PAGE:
Shmuel Shayowitz (NMLS#19871) is President and Chief Lending Officer at Approved Funding, a privately held local mortgage banker and direct lender. Shmuel has over two decades of industry experience, including licenses and certifications as a certified mortgage underwriter, residential review appraiser, licensed real estate agent, and direct FHA specialized underwriter. Shmuel provides a uniquely holistic approach to comprehensive real estate and financial matters that goes well beyond any single transaction. Shmuel is an award-winning financier recognized for maximizing the short-term and long-term objectives of his client. As a contributing writer to many local and regional newspapers and publications, his insights have been featured in the media for many topics, including mortgages, personal finance, appraisals, and real estate trends.
This week I closed a loan that was one for the books! When I first met with the client, he was very open about some of his previous experiences when he bought his first home and when trying to refinance a few years ago. He had a few choice words to say about the handful of other companies that he used. What stood out most in all the conversations we had was when he said, “I don’t want any surprises.”
I actually appreciate when clients tell me about their previous experiences (good or bad), and I openly engage in dialogue as to what their biggest priorities are in obtaining this mortgage. Yes, everyone wants the lower rate on a refinance, or they want to buy the home without issue on a purchase; and of course, everyone wants the most economical rates with minimal fees – but when I ask about what they are trying to accomplish outside of that, I mean as to their long-term and short-term financial considerations. For example, there is no sense in paying a “premium” for a 30-year fixed rate, if the buyers know they will only be living in the house for certain for 3 to 5 years. There are many other similar examples along those lines.
In this particular example, he was very concerned about “no surprises” when it came to every aspect of the mortgage, including the fees and the timeline for getting the approval and closing. I quickly learned that I was not his first call when trying to get a mortgage for this home purchase. He unsuccessfully went to another mortgage company but for whatever reason, he left them to seek an alternative solution. When it comes to fees and rates, I know that not only are we competitive and under-market, but we never exceed what we say, in fact, more often we are lower than initial projections. In that regard, I wasn’t worried about any surprises there.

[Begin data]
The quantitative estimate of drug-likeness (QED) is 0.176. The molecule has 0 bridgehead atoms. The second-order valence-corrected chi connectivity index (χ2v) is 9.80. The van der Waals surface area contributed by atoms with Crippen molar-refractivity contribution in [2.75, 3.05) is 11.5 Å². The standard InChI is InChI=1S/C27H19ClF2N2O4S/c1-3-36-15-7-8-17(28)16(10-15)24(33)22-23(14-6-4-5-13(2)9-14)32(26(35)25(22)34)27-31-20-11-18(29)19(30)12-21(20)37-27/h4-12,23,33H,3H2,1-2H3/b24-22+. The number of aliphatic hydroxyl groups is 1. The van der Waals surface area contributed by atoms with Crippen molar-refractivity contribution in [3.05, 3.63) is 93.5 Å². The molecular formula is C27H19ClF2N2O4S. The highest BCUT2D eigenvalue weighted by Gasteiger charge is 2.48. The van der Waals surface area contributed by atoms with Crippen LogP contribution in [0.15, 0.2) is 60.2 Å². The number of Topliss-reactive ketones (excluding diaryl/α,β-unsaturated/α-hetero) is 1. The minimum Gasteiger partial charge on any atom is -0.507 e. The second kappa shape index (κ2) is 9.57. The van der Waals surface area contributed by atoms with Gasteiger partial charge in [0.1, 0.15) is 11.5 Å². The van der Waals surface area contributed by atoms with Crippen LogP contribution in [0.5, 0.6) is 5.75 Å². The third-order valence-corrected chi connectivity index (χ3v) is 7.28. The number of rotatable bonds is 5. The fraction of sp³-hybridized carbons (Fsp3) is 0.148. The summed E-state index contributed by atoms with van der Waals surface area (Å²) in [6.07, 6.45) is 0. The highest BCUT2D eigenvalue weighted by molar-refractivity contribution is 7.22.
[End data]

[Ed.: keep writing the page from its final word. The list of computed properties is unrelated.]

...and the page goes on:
As to the timeline, although his contract was executed four weeks prior to him contacting me, we still had 14 days to get the mortgage commitment, which seemed like more than enough time given his situation. The sellers and their representation were extremely anxious given the delays, so there was no margin of error in getting them the approval quickly. He came to my office late in the evening one day to drop off all of the paperwork, and we were off to the races.
Well, the first “surprise” came when we got back the appraisal report, and it was $15,000 different than the amount we were expecting. I quickly found out that there were some heated negotiations and the sellers agreed to lower the price. Apparently, my client didn’t notify me or even his attorney for that matter, so we swiftly had to scramble to adjust our documentation accordingly. Everything was back on track, but we were having a hard time verifying his employment. As not to worry him, we tried aggressively to get that confirmation but were unsuccessful. “Oh yeah, I switched companies,” was the reply email that I got when I told him about our challenge in confirming employment.
After redoing the loan application again and requesting the updated documentation to quickly confirm and verify employment, we were back on track. I proudly sent the confirmation of the formal mortgage commitment to my client two days before the deadline! The next morning, he called me to say “Wow, thank you so much – how difficult would it be to increase the loan amount by $4,000?” Nothing surprises me in this business, and I was happy to make the accommodation and the necessary changes. They also wanted to close five days early if possible. “Not a problem whatsoever, was my reply.” At closing, we all had a good laugh about the numerous “surprises” along the way from his end – and how impressed he was that we were able to accommodate them all.
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